Validating Addresses in an Unbounded Namespace

by J.D. Falk
Director of Product Strategy

Earlier this week, we wrote about the expansion of top-level domain names, and the decreasing importance of domain names to users looking for web content.

Though they don’t always realize it, accuracy in domain names is important to end users when it comes to their email addresses — and it’s equally important to anyone who collects email addresses, for any purpose.

Mistyped email addresses can have far-reaching consequences. One of the canonical examples is the story of Nadine, where someone input the wrong address when signing up at a sweepstakes site in 2001 — and the owner of the domain name still receives more than 70 spam messages addressed to her every day.

Closer to home, there’s somebody out there named James Falk (no relation to me) who occasionally gives sites my email address, which I’ve had since 1996 or ’97. One of those legal document email sites (a competitor to our partner RPost) even sent me what appeared to be the lease to his new house! There was no confirmation (or “double opt in”) step, no “this is not me” link, no way to unsubscribe. Often, these sites will happily send all sorts of personal information — except, unfortunately, his actual email address so I can inform him of his mistake.

In both of these cases, a user typed in the wrong address at a valid domain. There’s no way to gather statistics, but I’m sure it’s far more common that typos point to entirely invalid domains: yahoo.cmo, or returnpath.nett. These can be caught in software, but it’s still not as easy as it looks.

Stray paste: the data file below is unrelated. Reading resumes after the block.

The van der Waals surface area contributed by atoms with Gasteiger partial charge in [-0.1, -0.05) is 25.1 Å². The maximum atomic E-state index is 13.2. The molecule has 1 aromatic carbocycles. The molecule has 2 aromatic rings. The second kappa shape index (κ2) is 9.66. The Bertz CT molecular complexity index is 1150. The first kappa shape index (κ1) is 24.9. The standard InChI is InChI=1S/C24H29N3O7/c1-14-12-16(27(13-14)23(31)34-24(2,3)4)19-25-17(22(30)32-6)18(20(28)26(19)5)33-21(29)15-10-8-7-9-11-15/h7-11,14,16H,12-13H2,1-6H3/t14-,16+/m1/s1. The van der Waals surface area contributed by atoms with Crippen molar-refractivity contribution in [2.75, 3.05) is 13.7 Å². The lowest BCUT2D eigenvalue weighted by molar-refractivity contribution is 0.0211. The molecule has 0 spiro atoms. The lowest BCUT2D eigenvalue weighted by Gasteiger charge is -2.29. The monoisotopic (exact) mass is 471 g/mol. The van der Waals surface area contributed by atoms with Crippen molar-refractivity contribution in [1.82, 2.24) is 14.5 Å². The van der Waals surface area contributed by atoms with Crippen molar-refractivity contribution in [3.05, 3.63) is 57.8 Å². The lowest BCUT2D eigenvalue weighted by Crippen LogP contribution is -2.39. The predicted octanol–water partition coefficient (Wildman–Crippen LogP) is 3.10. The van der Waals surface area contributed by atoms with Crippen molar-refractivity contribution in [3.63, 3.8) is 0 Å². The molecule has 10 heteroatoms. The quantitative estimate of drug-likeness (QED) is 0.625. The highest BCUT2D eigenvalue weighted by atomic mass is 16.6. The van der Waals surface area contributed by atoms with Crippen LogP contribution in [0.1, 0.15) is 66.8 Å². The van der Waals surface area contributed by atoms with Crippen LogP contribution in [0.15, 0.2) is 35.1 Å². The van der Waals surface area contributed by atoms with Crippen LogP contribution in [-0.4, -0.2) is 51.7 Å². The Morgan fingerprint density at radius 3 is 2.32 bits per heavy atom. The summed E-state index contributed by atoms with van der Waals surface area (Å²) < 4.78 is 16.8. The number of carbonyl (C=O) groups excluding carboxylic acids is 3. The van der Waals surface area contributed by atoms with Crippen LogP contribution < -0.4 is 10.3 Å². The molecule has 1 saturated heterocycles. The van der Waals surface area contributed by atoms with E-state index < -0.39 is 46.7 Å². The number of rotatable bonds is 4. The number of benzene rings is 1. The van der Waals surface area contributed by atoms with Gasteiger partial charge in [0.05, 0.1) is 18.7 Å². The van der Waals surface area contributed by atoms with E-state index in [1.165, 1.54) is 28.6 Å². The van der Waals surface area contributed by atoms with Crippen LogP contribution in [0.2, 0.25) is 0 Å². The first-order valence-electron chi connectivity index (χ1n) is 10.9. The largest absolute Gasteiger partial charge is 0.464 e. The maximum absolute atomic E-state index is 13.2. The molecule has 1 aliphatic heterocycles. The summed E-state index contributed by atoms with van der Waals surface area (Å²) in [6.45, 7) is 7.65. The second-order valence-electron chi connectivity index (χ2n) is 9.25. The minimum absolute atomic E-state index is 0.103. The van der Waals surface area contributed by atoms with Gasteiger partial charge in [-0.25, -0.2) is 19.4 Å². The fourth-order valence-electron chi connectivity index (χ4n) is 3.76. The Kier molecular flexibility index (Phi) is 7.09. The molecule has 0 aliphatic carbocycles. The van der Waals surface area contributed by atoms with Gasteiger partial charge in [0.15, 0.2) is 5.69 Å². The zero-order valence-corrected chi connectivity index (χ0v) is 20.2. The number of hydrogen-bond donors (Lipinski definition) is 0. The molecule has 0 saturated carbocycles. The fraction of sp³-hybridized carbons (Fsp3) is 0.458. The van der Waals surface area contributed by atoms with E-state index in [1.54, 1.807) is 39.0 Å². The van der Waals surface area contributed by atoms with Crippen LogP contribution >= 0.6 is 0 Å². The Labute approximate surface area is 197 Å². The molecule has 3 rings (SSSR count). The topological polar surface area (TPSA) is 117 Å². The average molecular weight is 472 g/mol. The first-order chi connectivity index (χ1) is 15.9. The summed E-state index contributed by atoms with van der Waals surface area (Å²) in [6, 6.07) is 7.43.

Consider a regular expression such as:


That would match email addresses at the original six generic top-level domains, or gTLDs. It wouldn’t match two-letter country code TLDs (ccTLDs), but there are hundreds of those, so let’s include them more simply:


For those who can’t read regular expressions, this means: from the start of the line, match any number of any characters, then an @ symbol, then any number of any characters, then a . symbol, then either: one of com, edu, gov, int, mil, net, or org, or two characters — after which the line ends.

But now there are more gTLDs. If they were all three characters long, it’d be easy — but they’re not, so we’re left with:


And with ICANN poised to add more soon, that list will keep getting longer — requiring constant maintenance just for this deceptively simple and woefully incomplete email address checking algorithm.

Why incomplete? For one thing, it only tells you that the domain might exist, not that it does. It also lets through all sorts of characters which aren’t valid, and has nothing to prevent SQL injection or similar attacks. Seriously, it’s just an example, don’t use it.

Last year Steve Atkins wrote about the legal components of an email address (which are far more limited than my simple regular expressions here), and gave a list of things to check to make sure an address is valid. His list is a lot longer and more accurate than my example above, and should be proof against the now-unbounded TLD namespace.

I still see web sites from time to time which do their address verification poorly, usually disallowing things that should be allowed and allowing things that could never be valid. Using standard PHP, Perl, or JavaScript address checking libraries helps, but you have to keep them up to date — just like if you wrote it yourself.

And, remember: just because a domain is valid, and the email address is correctly formed, doesn’t mean that there isn’t a spam trap on the other end — or that the recipient, if there is one, wants to receive your email. Luckily, there’s an easy way to ask — and to make sure the address is valid at the same time.

It’s just a shame that invalid addresses can’t be caught as easily in software anymore.

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